- To compensate for low sales volumes and ensure sufficient income for their local agents, some LMDs have invested in making their salesforce more mobile — for instance, by providing them with bikes. Beyond such adjustments, the management teams of these LMDs are often focused on raising grants and/or scouting for new income sources. Many have diversified into services that leverage their last-mile networks, such as testing products, conducting field surveys or awareness campaigns, organizing field immersions, or offering (paid) internships.
- As a result, with salespeople generating limited cash and management focused on identifying new funding sources, these LMDs’ sales growth trajectory is often relatively slow. In our GDC member analysis, these models typically did not achieve more than US $150,000 in sales revenues per year of existence (e.g., if the company is four years old, they would sell less than $600,000/year). Hence, they were classified either as “experimenting” or “small and stable” companies in the graph above.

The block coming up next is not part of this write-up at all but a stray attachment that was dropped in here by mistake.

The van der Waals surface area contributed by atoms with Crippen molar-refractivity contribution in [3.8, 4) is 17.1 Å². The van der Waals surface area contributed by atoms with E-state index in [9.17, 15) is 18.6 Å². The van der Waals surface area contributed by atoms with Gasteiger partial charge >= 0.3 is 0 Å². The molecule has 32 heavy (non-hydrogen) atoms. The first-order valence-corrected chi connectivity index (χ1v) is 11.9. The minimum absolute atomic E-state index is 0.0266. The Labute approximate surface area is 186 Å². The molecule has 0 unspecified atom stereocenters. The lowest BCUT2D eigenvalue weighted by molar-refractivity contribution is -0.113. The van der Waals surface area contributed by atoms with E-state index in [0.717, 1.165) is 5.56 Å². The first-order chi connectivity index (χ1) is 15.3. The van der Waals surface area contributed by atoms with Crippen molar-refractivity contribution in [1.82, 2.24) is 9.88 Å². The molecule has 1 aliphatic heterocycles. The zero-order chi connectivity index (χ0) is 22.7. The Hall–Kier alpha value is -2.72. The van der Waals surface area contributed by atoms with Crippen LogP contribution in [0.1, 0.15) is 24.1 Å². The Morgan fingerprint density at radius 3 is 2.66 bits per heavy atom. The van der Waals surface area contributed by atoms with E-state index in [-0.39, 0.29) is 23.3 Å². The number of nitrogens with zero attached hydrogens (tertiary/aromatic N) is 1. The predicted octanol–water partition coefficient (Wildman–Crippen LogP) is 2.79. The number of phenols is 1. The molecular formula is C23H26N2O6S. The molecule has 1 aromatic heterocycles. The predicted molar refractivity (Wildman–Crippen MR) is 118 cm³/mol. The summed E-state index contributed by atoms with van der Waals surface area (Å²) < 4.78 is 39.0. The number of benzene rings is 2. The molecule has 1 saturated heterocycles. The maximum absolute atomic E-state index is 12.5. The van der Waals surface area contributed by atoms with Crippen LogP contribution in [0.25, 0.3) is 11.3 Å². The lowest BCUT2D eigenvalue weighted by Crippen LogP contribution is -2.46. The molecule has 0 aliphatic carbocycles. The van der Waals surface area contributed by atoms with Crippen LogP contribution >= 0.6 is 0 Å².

- Conversely, some of these distributors have seen impressive geographical expansion thanks to (grant) funding raised for specific projects in new regions.
- Further, these models can have a transformational impact on the communities they work in, by supporting local entrepreneurship and by providing a suite of products and services over time to many local clients (as opposed to “only” selling one product to a few clients and moving on).